The Kölner Rathaus is Cologne’s Old Town Hall and the oldest public building in Germany. It has a rich history and dates more than 900 years back. Being the centre of power during medieval times, the building reflects influences from many styles of architecture in its 14th century main building and 15th century tower. Even the atrium is pleasing, influenced by early 20th century architecture.
With its Gothic figures of eight prophets and nine ‘good heroes’ (pagan, Jewish and Christian), the Hansasaal or Hanseatic Hall is another highlight. It also houses a wonderful carillon that plays thrice a day.
The modern shrine dedicated to the 10th century saint, JosemariaEscriva of Opus dei, was added in 2006.
With colourful ceiling murals and Romanesque stonework, the church is an artistically significant building as well.
The Falkenlust palace shares the same park and was built in 1740 and declared a World Heritage site by UNESCO.
Bruehl has many museums and historic sites, one of which is dedicated to surrealist artist Max Ernst.
Rhine River Cruises
The Rhine has been an important traffic artery of Cologne since long. It helps in transporting goods to the city and is also a popular route for river cruises. It offers an interesting perspective to view the city from the river.
Boat tour service providers help give you a fantastic view of the city on their cruises, be it the historic city or the modern Rheinauhafen, with its crane houses. Each shipping line offers a different route and theme. These cruises also extend towards the Rhine valley towns of St Goar and Koblenz, which are excellent day excursions choices.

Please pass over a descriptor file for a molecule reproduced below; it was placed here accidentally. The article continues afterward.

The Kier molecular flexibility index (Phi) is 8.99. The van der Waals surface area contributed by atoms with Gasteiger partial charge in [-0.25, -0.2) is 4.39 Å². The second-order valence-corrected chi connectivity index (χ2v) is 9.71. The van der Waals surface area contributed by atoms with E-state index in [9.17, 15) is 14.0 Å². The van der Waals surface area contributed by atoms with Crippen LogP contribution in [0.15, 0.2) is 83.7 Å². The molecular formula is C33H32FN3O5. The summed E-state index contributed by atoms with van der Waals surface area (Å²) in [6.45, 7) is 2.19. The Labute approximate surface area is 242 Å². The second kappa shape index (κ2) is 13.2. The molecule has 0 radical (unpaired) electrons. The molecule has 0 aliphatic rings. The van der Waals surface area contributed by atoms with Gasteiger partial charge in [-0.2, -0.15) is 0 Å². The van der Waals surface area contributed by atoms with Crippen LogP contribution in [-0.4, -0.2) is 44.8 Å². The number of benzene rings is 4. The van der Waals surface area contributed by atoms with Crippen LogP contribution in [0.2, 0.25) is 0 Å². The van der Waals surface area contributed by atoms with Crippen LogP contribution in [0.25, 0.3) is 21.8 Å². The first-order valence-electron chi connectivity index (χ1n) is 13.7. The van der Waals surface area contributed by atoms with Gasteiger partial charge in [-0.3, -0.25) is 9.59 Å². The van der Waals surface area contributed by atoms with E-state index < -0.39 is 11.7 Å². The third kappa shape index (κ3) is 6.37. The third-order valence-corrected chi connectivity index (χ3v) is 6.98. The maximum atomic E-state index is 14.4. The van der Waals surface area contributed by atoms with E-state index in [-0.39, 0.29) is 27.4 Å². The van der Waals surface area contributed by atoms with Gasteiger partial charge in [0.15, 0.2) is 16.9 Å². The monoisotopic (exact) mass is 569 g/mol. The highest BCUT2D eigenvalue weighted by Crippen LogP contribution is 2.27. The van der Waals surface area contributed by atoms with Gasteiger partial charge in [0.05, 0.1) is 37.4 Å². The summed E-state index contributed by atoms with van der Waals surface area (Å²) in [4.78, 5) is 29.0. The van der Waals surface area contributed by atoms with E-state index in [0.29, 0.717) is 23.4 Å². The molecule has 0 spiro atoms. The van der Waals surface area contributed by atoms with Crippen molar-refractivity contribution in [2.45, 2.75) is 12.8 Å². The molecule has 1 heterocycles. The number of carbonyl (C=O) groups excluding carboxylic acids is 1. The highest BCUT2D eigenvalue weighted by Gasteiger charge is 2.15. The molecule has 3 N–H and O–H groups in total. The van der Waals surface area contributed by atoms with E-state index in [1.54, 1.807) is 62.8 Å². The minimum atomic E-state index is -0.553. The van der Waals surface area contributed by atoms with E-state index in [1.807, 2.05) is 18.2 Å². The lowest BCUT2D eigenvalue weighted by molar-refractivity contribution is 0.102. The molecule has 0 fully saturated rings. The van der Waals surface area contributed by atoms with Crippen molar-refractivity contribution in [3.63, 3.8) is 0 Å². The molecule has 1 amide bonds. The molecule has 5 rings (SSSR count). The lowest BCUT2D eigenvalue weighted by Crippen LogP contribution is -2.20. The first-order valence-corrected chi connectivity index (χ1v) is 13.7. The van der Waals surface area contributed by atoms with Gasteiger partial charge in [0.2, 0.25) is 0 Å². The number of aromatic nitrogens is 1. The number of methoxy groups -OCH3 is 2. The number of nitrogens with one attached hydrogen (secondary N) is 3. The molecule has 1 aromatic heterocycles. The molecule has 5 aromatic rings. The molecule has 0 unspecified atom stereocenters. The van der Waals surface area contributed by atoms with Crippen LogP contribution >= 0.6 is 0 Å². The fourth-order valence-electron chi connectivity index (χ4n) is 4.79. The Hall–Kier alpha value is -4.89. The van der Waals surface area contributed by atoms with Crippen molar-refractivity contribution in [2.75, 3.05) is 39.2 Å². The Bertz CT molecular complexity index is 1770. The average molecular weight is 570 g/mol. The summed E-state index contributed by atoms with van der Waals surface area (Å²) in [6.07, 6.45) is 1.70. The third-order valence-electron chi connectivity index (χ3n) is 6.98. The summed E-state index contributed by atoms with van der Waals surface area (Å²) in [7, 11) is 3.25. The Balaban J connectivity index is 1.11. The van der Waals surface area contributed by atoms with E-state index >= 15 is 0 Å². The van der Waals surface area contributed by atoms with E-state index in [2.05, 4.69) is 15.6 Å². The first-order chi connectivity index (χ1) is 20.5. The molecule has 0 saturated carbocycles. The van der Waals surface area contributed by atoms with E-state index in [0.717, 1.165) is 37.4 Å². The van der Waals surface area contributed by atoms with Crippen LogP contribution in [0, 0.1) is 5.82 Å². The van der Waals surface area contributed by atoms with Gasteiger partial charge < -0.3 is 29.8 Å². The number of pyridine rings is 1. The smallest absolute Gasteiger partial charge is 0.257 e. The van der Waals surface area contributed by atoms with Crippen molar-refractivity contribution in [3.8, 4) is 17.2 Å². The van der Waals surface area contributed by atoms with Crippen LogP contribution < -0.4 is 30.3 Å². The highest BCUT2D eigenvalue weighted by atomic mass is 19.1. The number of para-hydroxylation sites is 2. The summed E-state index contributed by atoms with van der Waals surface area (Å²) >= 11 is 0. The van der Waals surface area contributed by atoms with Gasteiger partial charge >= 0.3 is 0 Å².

You can join or leave these cruise from various points that suit your convenience. On board you can enjoy a refreshing drink or have an authentic meal from the Rhineland while you hear commentaries about the history of this wonderful city.
Cologne Cable Car
It was the first cable car in Europe to cross a river, the Rhine, in this case, and was built in 1957. It has since carried more than 15 million passengers and offers a breathtaking bird’s eye view of the Old Town and the Cologne Cathedral.
It is easily accessible by public transport and is best enjoyed as a one way trip, the return by walk through either of the banks of the river.
The night view of the Cathedral while riding on the cable car is spellbinding.
Cologne Telecommunications Tower
The Cologne Telecommunications Tower offers a spectacular view of the city. It is located in northwest of Colonius, Cologne’s Old Town. The tower is 243 meters high and has a revolving restaurant too.
Phantasialand is a favourite destination for the kids. It is one of the largest theme parks in Europe, with a cable car, a Viking boat trip, a monorail and an interesting replication of old Berlin.
Cologne’s best places for a drink is in this large park. It is a community-run beer garden. Huge trees canopy the sprawling tables served with simple snacks, salads and frikadelle (spiced hamburger), prepared in a cute hut. The food is cheap and the best. The Hellers Brewery nearby provides the beers. The proceeds of this outlet are used for the maintenance the park.
The Cologne Zoo provides excellent entertainment for the kids with its 500 species of animals from all continents and oceans of the world. The children’s Sports & Olympia Museum houses exhibits on the Olympics and the history of national and international sports.
Theme parks like the Stadtwald, Aqualand-Erlebnisbad, GEW Energy Dome, etc., are also sure to entertain you. The city even has a chocolate museum which will be one museum that would be a definite hit with the kids.